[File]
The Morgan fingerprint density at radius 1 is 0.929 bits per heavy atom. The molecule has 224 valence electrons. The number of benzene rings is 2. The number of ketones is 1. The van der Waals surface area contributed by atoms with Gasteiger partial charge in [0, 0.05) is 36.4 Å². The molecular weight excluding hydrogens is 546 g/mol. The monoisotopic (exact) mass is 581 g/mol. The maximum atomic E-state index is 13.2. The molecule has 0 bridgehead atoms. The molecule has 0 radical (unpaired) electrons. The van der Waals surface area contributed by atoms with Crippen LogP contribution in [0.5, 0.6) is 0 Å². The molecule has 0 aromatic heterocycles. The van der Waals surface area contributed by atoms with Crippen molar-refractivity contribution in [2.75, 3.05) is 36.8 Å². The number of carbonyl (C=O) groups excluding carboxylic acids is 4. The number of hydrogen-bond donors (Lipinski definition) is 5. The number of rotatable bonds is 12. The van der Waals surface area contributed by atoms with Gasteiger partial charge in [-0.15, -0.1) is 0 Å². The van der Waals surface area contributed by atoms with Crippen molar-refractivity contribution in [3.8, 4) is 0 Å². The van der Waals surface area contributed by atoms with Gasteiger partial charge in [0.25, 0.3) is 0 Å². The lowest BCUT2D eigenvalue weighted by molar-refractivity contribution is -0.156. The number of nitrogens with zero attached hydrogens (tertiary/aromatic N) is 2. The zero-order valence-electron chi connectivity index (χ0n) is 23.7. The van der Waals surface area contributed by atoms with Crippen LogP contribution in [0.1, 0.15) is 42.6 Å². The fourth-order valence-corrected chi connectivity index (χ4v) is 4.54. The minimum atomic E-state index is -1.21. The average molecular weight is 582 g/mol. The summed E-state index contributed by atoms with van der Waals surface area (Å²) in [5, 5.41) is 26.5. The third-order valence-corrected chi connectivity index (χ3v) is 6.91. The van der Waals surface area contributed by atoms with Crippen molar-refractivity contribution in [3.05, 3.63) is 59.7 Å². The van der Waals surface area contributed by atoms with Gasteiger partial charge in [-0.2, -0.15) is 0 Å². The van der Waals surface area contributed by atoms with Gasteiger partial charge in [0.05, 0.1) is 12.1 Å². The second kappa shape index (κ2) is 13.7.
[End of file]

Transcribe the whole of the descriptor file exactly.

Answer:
The Morgan fingerprint density at radius 1 is 0.929 bits per heavy atom. The molecule has 224 valence electrons. The number of benzene rings is 2. The number of ketones is 1. The van der Waals surface area contributed by atoms with Gasteiger partial charge in [0, 0.05) is 36.4 Å². The molecular weight excluding hydrogens is 546 g/mol. The monoisotopic (exact) mass is 581 g/mol. The maximum atomic E-state index is 13.2. The molecule has 0 bridgehead atoms. The molecule has 0 radical (unpaired) electrons. The van der Waals surface area contributed by atoms with Crippen LogP contribution in [0.5, 0.6) is 0 Å². The molecule has 0 aromatic heterocycles. The van der Waals surface area contributed by atoms with Crippen molar-refractivity contribution in [2.75, 3.05) is 36.8 Å². The number of carbonyl (C=O) groups excluding carboxylic acids is 4. The number of hydrogen-bond donors (Lipinski definition) is 5. The number of rotatable bonds is 12. The van der Waals surface area contributed by atoms with Gasteiger partial charge in [-0.15, -0.1) is 0 Å². The van der Waals surface area contributed by atoms with Crippen molar-refractivity contribution in [3.8, 4) is 0 Å². The van der Waals surface area contributed by atoms with Gasteiger partial charge in [0.25, 0.3) is 0 Å². The lowest BCUT2D eigenvalue weighted by molar-refractivity contribution is -0.156. The number of nitrogens with zero attached hydrogens (tertiary/aromatic N) is 2. The zero-order valence-electron chi connectivity index (χ0n) is 23.7. The van der Waals surface area contributed by atoms with Crippen LogP contribution in [0.1, 0.15) is 42.6 Å². The fourth-order valence-corrected chi connectivity index (χ4v) is 4.54. The minimum atomic E-state index is -1.21. The average molecular weight is 582 g/mol. The summed E-state index contributed by atoms with van der Waals surface area (Å²) in [5, 5.41) is 26.5. The third-order valence-corrected chi connectivity index (χ3v) is 6.91. The van der Waals surface area contributed by atoms with Crippen molar-refractivity contribution in [3.05, 3.63) is 59.7 Å². The van der Waals surface area contributed by atoms with Gasteiger partial charge in [-0.2, -0.15) is 0 Å². The van der Waals surface area contributed by atoms with Gasteiger partial charge in [0.05, 0.1) is 12.1 Å². The second kappa shape index (κ2) is 13.7.